The role of ambulatory blood pressure monitoring compared with clinic and home blood pressure measures in evaluating moderate versus intensive treatment of hypertension with amlodipine/valsartan for patients uncontrolled on angiotensin receptor blocker monotherapy.
Author(s): Giles TD, Oparil S, Ofili EO, Pitt B, Purkayastha D, Hilkert R, Samuel R, Sowers JR
Affiliation(s): Tulane University School of Medicine, New Orleans, Louisiana, USA. email@example.com
Publication date & source: 2011-04, Blood Press Monit., 16(2):87-95.
Publication type: Comparative Study; Randomized Controlled Trial; Research Support, N.I.H., Extramural; Research Support, Non-U.S. Gov't; Research Support, U.S. Gov't, P.H.S.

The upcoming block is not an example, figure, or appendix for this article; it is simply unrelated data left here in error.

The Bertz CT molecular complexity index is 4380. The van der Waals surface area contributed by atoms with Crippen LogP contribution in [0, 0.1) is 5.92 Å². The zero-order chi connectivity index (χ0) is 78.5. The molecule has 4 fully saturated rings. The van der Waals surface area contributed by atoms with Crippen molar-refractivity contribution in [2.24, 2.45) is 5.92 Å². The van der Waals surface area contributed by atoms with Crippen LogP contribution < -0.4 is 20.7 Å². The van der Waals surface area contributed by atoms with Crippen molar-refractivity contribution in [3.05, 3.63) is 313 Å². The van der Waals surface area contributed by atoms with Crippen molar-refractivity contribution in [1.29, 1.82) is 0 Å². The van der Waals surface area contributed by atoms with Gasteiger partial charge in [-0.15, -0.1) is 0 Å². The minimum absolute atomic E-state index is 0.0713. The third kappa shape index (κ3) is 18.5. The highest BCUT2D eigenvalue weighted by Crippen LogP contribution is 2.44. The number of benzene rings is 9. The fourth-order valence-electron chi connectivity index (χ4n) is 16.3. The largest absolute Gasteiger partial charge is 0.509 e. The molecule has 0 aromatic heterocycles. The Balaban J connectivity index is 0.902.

OBJECTIVES: Ambulatory blood pressure monitoring (ABPM) has greater predictive value than office blood pressure (BP) with respect to hypertension-related target-organ damage and morbidity. ABPM in a subset of 80 patients from the Exforge Target Achievement trial (N=728) was used to compare the efficacy of intensive-treatment and moderate-treatment regimens of amlodipine/valsartan, and to determine whether treatment differences could be better assessed with ABPM than with office or home BP. Home BP was measured on the morning of clinic visits to minimize differences that timing might have on home versus office BP measures. METHODS: A 12-week randomized, double-blind study in which hypertensive patients earlier uncontrolled (mean sitting systolic BP>/=150 and <200 mmHg) on angiotensin receptor blocker monotherapy (other than valsartan) after 28 days or more (N=728) were randomized to amlodipine/valsartan treatment [10/320 mg (intensive) or 5/160 mg (moderate)]. Treatment-naive patients (in previous 28 days) or patients who failed on a nonangiotensin receptor blocker agent underwent a 28-day run-in period with a 20-mg or 40-mg dose of olmesartan, respectively. RESULTS: Significantly greater 24-h ABP reductions from baseline to week 4 (primary time point) were observed with intensive versus moderate treatment (least-square mean systolic/diastolic BP reduction of -16.2/-10.1 vs. -9.5/-6.5 mmHg; P=0.0024/P=0.010 for least-square mean difference). Similarly, a significantly greater proportion of patients receiving an intensive treatment achieved ambulatory BP goal (<130/80 mmHg) at week 4 than did those receiving a moderate treatment (P=0.040). Treatment-group differences did not reach statistical significance for these end points when measured by office and home BP. CONCLUSION: In this first randomized trial evaluating the effects of intensive versus moderate dosing of the combination of amlodipine/valsartan, our data suggest that ABPM was a better method for assessing between-treatment differences than clinic or home BP recordings, although measurement of home BP as a single recording was a limitation of our trial.